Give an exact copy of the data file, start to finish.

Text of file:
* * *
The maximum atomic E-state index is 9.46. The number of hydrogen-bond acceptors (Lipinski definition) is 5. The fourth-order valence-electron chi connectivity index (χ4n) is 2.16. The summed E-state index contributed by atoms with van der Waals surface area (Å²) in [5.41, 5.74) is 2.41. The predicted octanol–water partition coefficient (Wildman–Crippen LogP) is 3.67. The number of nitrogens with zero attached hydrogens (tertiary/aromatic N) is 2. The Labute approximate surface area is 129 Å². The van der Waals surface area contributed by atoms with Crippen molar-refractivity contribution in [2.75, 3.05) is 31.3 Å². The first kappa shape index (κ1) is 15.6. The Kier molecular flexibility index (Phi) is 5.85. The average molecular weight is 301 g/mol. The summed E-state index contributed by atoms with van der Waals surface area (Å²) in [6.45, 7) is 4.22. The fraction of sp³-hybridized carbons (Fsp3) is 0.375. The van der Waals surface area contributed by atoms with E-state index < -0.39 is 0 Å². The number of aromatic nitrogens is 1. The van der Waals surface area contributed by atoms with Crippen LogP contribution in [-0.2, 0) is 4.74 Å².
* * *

The maximum atomic E-state index is 9.46. The number of hydrogen-bond acceptors (Lipinski definition) is 5. The fourth-order valence-electron chi connectivity index (χ4n) is 2.16. The summed E-state index contributed by atoms with van der Waals surface area (Å²) in [5.41, 5.74) is 2.41. The predicted octanol–water partition coefficient (Wildman–Crippen LogP) is 3.67. The number of nitrogens with zero attached hydrogens (tertiary/aromatic N) is 2. The Labute approximate surface area is 129 Å². The van der Waals surface area contributed by atoms with Crippen molar-refractivity contribution in [2.75, 3.05) is 31.3 Å². The first kappa shape index (κ1) is 15.6. The Kier molecular flexibility index (Phi) is 5.85. The average molecular weight is 301 g/mol. The summed E-state index contributed by atoms with van der Waals surface area (Å²) in [6.45, 7) is 4.22. The fraction of sp³-hybridized carbons (Fsp3) is 0.375. The van der Waals surface area contributed by atoms with E-state index < -0.39 is 0 Å². The number of aromatic nitrogens is 1. The van der Waals surface area contributed by atoms with Crippen LogP contribution in [-0.2, 0) is 4.74 Å².